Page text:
Transporting a Rabbit

How to Transport a Rabbit. In this article you will learn how to safely transport rabbits. Easy to understand step by step transporting instructions included.


The Right and the Wrong Reasons for Transporting a Rabbit

Before we talk about how to safely transport rabbits, let’s consider why we are transporting them. Sometimes you definitely need to get a rabbit from one location to another, such as a sale or a trip to the vet. Breeders may take their animals to a show, or to the local library for a “bunny day” demo. All of these are fine reasons to transport bunnies. But should you take your rabbit on vacation with you?

Rabbits are “home bodies,” as a rule. They don’t prefer to travel far out of range from their cozy hole. While most rabbits do fine with one- or two-day excursions, they can become stressed by extended periods away from their home sweet homes. Therefore, for the bunny’s sake, it’s better to leave your rabbit behind when you go on vacation. Though there may be exceptions, rabbits in general will not enjoy traveling around town with you either, like a dog might. Extended travel can be dangerous for a small and flighty bunny.

The Safe Way to Travel with Rabbits

But as mentioned, there are some perfectly acceptable reasons to transport our furry friends. It can usually be done without accident when we take the right precautions. First, consider your carrier. The carrier should be much smaller than the rabbits’ normal cage, without much room for the rabbit to move around. This will prevent the bunny from being slammed into the carrier wall if you make a sudden stop or turn. The carrier must have a floor of wire or some other grippy substance so your bunny can not slide around. You’ll want to make sure the carrier or drop tray is bedded with an odor-absorbing material.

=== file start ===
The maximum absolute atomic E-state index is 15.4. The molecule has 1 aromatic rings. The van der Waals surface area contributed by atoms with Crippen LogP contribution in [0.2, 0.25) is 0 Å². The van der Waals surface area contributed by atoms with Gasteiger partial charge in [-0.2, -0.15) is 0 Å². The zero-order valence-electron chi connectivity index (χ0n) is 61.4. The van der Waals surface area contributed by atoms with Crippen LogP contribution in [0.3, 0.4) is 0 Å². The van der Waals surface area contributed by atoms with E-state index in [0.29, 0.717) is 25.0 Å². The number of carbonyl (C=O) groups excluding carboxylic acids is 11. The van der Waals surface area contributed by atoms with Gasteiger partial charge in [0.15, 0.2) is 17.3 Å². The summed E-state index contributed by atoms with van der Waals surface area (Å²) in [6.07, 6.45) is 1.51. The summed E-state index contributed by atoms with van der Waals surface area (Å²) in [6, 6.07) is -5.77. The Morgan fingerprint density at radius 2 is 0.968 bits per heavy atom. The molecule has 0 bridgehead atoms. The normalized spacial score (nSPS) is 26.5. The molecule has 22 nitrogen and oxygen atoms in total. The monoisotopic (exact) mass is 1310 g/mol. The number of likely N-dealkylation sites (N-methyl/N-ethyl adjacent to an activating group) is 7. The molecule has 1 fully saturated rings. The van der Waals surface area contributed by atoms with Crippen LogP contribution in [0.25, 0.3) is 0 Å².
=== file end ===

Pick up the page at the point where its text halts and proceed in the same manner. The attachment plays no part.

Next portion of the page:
Position the carrier so that the rabbit is facing the side of your vehicle, rather than the front of it. That way, if you stop suddenly your rabbit’s side will hit the carrier wall, not its face and teeth. Carriers must never be placed in the closed trunk of a car. Ideally, carriers should ride on the floor of your SUV or van, but they can also be placed in the covered back of a pickup truck if you make sure there is adequate ventilation, and frequently check to make sure the bunnies are not overheated. Fans should blow over carriers, not directly on them.

Feeding and Watering Rabbit while on the Road

Most rabbits will not eat while traveling. Do not place food or water dishes in the carriers, as they will spill and create a mess. It’s much better to feed and water your bunnies once you arrive at your destination. During travel, place a fresh moist piece of apple or carrot in the carrier, which can be a source of both moisture and calories. Hay is also a good travel snack. You may want to offer a vitamin supplement such as Vita-Stress to offset the strain of transporting.

It’s important to check your rabbits often during travel to make sure they are not overheated. After you arrive at your destination, check your bunny to make sure his teeth and toenails are intact and he’s in good condition.